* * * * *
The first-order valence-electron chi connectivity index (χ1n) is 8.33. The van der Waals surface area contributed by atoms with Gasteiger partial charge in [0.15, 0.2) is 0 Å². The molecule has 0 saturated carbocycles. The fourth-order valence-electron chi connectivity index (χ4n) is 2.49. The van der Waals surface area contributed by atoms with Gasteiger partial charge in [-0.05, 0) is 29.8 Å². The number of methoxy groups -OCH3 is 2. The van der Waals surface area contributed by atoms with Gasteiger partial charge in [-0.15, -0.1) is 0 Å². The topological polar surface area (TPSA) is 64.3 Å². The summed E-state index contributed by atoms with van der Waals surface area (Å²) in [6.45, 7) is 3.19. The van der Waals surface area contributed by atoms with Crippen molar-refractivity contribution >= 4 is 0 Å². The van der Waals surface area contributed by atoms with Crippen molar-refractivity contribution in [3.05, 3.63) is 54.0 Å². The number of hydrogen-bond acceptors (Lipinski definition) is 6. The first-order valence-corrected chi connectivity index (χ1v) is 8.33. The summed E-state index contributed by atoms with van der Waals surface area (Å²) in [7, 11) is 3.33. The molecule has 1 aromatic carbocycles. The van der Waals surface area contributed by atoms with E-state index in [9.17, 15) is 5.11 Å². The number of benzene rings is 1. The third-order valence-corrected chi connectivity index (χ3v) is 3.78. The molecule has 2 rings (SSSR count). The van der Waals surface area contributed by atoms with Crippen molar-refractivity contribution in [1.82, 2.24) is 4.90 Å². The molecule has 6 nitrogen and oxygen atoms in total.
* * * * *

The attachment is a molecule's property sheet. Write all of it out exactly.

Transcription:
The first-order valence-electron chi connectivity index (χ1n) is 8.33. The van der Waals surface area contributed by atoms with Gasteiger partial charge in [0.15, 0.2) is 0 Å². The molecule has 0 saturated carbocycles. The fourth-order valence-electron chi connectivity index (χ4n) is 2.49. The van der Waals surface area contributed by atoms with Gasteiger partial charge in [-0.05, 0) is 29.8 Å². The number of methoxy groups -OCH3 is 2. The van der Waals surface area contributed by atoms with Gasteiger partial charge in [-0.15, -0.1) is 0 Å². The topological polar surface area (TPSA) is 64.3 Å². The summed E-state index contributed by atoms with van der Waals surface area (Å²) in [6.45, 7) is 3.19. The van der Waals surface area contributed by atoms with Crippen molar-refractivity contribution >= 4 is 0 Å². The van der Waals surface area contributed by atoms with Crippen molar-refractivity contribution in [3.05, 3.63) is 54.0 Å². The number of hydrogen-bond acceptors (Lipinski definition) is 6. The first-order valence-corrected chi connectivity index (χ1v) is 8.33. The summed E-state index contributed by atoms with van der Waals surface area (Å²) in [7, 11) is 3.33. The molecule has 1 aromatic carbocycles. The van der Waals surface area contributed by atoms with E-state index in [9.17, 15) is 5.11 Å². The number of benzene rings is 1. The third-order valence-corrected chi connectivity index (χ3v) is 3.78. The molecule has 2 rings (SSSR count). The van der Waals surface area contributed by atoms with Crippen molar-refractivity contribution in [1.82, 2.24) is 4.90 Å². The molecule has 6 nitrogen and oxygen atoms in total.